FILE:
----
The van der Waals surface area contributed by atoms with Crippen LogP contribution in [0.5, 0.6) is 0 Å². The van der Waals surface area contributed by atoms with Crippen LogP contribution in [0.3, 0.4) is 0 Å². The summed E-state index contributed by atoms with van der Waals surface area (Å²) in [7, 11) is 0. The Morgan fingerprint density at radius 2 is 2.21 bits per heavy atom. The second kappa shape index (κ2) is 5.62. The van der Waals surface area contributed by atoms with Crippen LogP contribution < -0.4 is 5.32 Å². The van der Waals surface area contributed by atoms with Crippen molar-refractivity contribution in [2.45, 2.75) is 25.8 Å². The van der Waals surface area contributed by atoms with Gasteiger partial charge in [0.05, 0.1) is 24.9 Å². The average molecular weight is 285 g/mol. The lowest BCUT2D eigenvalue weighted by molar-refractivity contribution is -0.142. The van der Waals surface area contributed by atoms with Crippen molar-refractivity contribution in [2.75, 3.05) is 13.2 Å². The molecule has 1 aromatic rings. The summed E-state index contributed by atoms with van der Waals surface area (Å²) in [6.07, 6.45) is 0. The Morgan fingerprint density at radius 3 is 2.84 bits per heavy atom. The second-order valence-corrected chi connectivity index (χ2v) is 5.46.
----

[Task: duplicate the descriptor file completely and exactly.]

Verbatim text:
The van der Waals surface area contributed by atoms with Crippen LogP contribution in [0.5, 0.6) is 0 Å². The van der Waals surface area contributed by atoms with Crippen LogP contribution in [0.3, 0.4) is 0 Å². The summed E-state index contributed by atoms with van der Waals surface area (Å²) in [7, 11) is 0. The Morgan fingerprint density at radius 2 is 2.21 bits per heavy atom. The second kappa shape index (κ2) is 5.62. The van der Waals surface area contributed by atoms with Crippen LogP contribution < -0.4 is 5.32 Å². The van der Waals surface area contributed by atoms with Crippen molar-refractivity contribution in [2.45, 2.75) is 25.8 Å². The van der Waals surface area contributed by atoms with Gasteiger partial charge in [0.05, 0.1) is 24.9 Å². The average molecular weight is 285 g/mol. The lowest BCUT2D eigenvalue weighted by molar-refractivity contribution is -0.142. The van der Waals surface area contributed by atoms with Crippen molar-refractivity contribution in [2.75, 3.05) is 13.2 Å². The molecule has 1 aromatic rings. The summed E-state index contributed by atoms with van der Waals surface area (Å²) in [6.07, 6.45) is 0. The Morgan fingerprint density at radius 3 is 2.84 bits per heavy atom. The second-order valence-corrected chi connectivity index (χ2v) is 5.46.